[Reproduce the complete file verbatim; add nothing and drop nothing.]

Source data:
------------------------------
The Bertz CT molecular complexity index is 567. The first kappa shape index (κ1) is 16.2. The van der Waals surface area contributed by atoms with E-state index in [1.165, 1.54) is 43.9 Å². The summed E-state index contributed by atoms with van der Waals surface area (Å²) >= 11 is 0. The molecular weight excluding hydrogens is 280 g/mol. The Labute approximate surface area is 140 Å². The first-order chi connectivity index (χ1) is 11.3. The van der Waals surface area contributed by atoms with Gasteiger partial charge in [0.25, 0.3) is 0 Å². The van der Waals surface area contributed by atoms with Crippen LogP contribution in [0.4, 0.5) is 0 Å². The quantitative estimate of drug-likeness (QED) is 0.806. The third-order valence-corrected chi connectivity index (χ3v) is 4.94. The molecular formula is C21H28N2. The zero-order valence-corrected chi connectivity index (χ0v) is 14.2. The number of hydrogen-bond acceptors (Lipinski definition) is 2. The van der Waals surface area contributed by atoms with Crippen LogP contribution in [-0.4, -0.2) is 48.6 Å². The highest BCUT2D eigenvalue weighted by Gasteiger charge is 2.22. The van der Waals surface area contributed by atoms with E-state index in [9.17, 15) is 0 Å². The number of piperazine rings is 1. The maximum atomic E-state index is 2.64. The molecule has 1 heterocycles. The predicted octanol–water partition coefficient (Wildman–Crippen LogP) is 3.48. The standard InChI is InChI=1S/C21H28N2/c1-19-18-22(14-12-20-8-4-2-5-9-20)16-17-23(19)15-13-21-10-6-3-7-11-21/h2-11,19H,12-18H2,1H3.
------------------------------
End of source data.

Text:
The Bertz CT molecular complexity index is 567. The first kappa shape index (κ1) is 16.2. The van der Waals surface area contributed by atoms with E-state index in [1.165, 1.54) is 43.9 Å². The summed E-state index contributed by atoms with van der Waals surface area (Å²) >= 11 is 0. The molecular weight excluding hydrogens is 280 g/mol. The Labute approximate surface area is 140 Å². The first-order chi connectivity index (χ1) is 11.3. The van der Waals surface area contributed by atoms with Gasteiger partial charge in [0.25, 0.3) is 0 Å². The van der Waals surface area contributed by atoms with Crippen LogP contribution in [0.4, 0.5) is 0 Å². The quantitative estimate of drug-likeness (QED) is 0.806. The third-order valence-corrected chi connectivity index (χ3v) is 4.94. The molecular formula is C21H28N2. The zero-order valence-corrected chi connectivity index (χ0v) is 14.2. The number of hydrogen-bond acceptors (Lipinski definition) is 2. The van der Waals surface area contributed by atoms with Crippen LogP contribution in [-0.4, -0.2) is 48.6 Å². The highest BCUT2D eigenvalue weighted by Gasteiger charge is 2.22. The van der Waals surface area contributed by atoms with E-state index in [9.17, 15) is 0 Å². The number of piperazine rings is 1. The maximum atomic E-state index is 2.64. The molecule has 1 heterocycles. The predicted octanol–water partition coefficient (Wildman–Crippen LogP) is 3.48. The standard InChI is InChI=1S/C21H28N2/c1-19-18-22(14-12-20-8-4-2-5-9-20)16-17-23(19)15-13-21-10-6-3-7-11-21/h2-11,19H,12-18H2,1H3.